Keeping an Eye on the Chinese Economic Engine
— “Calling the Trend” Column, by George Leong, B. Comm.
The benchmark Shanghai Composite Index (SCI) continues to hover around 3,000, but is down about eight percent this year. The recent correction was driven by concerns of a real estate and credit bubble forming in China and the decision of the Chinese government to halt lending by banks. The action is feared to hurt economic growth in China, but, at the same time, it may be the right move to avoid a financial collapse in the country. I feel that the fact the SCI is holding at 3,000 reflects the support for the move.
China is continuing to grow well beyond the growth rates in North America and Europe. Yet with the growth comes inflation. The Chinese government knows this and is staging its own battle to combat uncontrollable growth.
China wants to see its economic engine surge forward, but at the same time we must understand that, without control, it can become sort of like a runaway train. Government officials may force the People’s Bank of China to increase interest rates there in order to curb the growth.
The country is targeting GDP growth of eight percent for this year, which is below some estimates that peg GDP growth at over nine percent. The key is to maintain growth without causing problems with inflation and surging property values. “Improving people’s well-being is the fundamental goal of economic development,” said Wen Jiabao in a report to the National People’s Congress.
The country’s manufacturing sector remains strong and will continue to drive China’s economy forward over the next decade. China’s Purchasing Managers’ Index (PMI) came in at a seasonally-adjusted 52.0 in February, below the estimate and the reading in January, but continuing to point to expansion.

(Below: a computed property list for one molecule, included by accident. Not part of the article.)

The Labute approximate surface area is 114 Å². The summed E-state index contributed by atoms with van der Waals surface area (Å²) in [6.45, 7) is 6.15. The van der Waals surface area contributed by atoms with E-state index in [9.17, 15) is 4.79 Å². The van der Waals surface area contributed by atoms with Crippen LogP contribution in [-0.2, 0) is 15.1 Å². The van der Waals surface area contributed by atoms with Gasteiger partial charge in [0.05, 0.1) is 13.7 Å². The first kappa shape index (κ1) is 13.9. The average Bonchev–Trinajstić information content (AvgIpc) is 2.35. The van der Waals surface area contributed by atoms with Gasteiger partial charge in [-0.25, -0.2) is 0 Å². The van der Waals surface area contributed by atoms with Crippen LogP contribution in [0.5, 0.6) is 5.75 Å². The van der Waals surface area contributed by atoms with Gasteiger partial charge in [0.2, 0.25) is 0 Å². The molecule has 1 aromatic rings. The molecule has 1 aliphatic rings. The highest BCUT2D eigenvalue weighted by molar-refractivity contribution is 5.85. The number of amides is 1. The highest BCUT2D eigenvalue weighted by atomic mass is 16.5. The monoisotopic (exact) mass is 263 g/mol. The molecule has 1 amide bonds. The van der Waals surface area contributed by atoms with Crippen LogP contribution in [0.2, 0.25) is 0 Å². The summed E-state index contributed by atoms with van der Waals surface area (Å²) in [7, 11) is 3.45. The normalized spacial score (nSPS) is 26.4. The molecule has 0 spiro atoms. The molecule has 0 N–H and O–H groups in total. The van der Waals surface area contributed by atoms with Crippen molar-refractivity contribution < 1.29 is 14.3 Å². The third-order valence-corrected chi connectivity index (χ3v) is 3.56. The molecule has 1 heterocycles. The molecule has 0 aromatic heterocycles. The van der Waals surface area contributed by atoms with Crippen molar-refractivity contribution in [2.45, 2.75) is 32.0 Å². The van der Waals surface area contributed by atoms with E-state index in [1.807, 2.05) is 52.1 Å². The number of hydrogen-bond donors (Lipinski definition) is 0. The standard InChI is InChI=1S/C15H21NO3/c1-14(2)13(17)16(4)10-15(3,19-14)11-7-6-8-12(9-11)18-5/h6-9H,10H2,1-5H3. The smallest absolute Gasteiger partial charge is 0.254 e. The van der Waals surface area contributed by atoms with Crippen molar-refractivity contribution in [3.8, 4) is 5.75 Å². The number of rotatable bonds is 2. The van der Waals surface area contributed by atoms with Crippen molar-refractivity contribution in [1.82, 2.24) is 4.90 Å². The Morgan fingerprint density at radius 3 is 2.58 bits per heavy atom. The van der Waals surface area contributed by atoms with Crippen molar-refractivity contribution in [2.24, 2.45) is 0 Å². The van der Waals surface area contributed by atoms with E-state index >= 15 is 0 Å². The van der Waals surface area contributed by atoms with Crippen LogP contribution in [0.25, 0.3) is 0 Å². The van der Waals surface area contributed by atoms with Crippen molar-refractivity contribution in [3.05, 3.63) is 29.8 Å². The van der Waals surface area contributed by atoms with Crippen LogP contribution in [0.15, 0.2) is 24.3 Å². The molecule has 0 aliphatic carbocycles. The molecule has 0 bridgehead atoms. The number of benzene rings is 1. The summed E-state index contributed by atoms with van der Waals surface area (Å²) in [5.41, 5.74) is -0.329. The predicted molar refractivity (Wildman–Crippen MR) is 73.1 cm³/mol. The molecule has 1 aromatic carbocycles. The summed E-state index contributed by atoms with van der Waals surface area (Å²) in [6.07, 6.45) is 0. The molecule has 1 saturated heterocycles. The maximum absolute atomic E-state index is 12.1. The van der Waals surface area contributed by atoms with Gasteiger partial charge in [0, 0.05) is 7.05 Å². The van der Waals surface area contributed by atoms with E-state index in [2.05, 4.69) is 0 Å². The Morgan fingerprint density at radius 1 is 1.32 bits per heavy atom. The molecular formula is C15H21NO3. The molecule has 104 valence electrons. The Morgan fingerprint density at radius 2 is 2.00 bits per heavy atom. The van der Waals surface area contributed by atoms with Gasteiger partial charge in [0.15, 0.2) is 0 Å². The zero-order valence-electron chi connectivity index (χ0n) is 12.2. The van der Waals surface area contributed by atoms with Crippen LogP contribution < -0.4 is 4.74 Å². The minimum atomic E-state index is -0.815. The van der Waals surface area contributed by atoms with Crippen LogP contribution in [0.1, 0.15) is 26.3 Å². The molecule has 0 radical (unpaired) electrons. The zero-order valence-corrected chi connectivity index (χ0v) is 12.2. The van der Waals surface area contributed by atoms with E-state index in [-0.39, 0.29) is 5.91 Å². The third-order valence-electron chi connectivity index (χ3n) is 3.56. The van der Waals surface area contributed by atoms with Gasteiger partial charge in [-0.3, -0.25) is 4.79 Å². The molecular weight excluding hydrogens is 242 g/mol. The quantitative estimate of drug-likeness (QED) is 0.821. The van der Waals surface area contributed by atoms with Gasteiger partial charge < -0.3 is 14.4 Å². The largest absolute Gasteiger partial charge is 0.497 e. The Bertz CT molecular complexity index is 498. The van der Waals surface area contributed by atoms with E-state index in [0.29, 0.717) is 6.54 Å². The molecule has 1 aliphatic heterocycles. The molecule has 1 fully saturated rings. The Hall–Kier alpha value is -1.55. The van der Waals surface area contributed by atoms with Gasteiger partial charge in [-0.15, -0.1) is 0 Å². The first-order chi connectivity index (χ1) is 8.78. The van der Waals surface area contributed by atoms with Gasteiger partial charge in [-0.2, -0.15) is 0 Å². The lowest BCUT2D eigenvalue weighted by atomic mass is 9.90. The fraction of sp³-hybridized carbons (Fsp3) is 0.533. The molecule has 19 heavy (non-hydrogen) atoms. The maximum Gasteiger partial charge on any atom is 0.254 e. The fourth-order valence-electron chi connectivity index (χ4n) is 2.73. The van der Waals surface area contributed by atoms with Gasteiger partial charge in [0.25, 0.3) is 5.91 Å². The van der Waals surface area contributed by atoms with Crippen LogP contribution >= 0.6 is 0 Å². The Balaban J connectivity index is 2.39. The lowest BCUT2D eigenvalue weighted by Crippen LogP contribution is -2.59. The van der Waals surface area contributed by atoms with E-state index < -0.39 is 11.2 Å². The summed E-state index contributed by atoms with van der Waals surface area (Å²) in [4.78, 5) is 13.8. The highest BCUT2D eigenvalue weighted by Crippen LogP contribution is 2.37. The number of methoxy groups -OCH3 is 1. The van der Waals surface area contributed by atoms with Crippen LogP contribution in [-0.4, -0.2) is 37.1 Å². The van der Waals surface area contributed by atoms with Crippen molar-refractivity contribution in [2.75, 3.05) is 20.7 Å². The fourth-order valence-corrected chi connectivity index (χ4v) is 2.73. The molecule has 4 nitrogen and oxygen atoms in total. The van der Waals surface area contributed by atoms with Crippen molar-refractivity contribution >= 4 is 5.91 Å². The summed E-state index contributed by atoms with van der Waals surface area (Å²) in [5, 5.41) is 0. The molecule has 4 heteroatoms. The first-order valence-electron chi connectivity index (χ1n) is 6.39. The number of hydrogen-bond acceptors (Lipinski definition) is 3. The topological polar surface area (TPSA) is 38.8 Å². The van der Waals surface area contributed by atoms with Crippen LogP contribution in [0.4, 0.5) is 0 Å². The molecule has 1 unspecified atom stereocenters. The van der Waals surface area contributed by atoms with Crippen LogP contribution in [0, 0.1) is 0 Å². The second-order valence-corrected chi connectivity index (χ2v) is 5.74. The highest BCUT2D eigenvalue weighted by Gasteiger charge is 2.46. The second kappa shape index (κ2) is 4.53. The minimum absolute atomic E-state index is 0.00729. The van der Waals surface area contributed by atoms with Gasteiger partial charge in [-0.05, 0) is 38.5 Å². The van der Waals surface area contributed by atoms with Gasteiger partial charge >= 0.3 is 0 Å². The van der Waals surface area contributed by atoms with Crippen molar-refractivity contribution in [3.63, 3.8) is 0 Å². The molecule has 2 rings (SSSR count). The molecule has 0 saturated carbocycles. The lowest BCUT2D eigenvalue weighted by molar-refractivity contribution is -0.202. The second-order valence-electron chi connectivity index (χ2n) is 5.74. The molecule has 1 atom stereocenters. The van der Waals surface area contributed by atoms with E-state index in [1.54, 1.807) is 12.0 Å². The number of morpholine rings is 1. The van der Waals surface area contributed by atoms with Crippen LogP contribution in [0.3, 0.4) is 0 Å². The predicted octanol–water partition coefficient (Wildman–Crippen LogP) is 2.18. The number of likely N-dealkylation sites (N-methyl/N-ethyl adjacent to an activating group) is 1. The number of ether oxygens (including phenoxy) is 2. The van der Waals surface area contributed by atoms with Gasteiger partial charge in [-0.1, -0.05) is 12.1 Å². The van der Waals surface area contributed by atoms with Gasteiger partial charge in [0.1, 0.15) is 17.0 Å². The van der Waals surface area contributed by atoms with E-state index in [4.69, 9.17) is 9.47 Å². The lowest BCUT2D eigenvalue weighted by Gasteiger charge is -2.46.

The problem in China remains the threat of an asset bubble, but it is only a threat. The International Monetary Fund recently suggested that there is no serious risk of asset bubbles and that China could see GDP growth of 10% in 2010, according to The Wall Street Journal.
China does not want to risk major impact to its growth and would rather slow it down a bit to avoid a potential meltdown. But with consumer prices surging 2.7% in February from a 1.5% increase in January, there is a fear of inflation and uncontrollable growth. On the producer side, the producer price index increased 5.4% in February from 4.3% in January. The readings are somewhat high, but the CPI is still within the target of three percent set by the Chinese government. We could see higher interest rates if inflation continues to grow. The People’s Bank of China said that it would “…gradually guide monetary conditions back to normal levels from the counter-crisis mode” in its quarterly monetary policy report, according to Bloomberg.
And, unlike in the United States, property prices are surging in China, up 10.7% year-over-year in February, according to the National Bureau of Statistics. On a positive note, to avoid a housing bubble, the sales volume of residential properties fell to 37% in January and February, down from the 50% growth rates at the end of 2009.
The bottom line is that playing the Chinese capital markets involves excessive political and economic risk. Yet, as I have said, you need to be well-diversified, so this would enable you to play some Chinese growth stocks, especially those of the small-cap variety.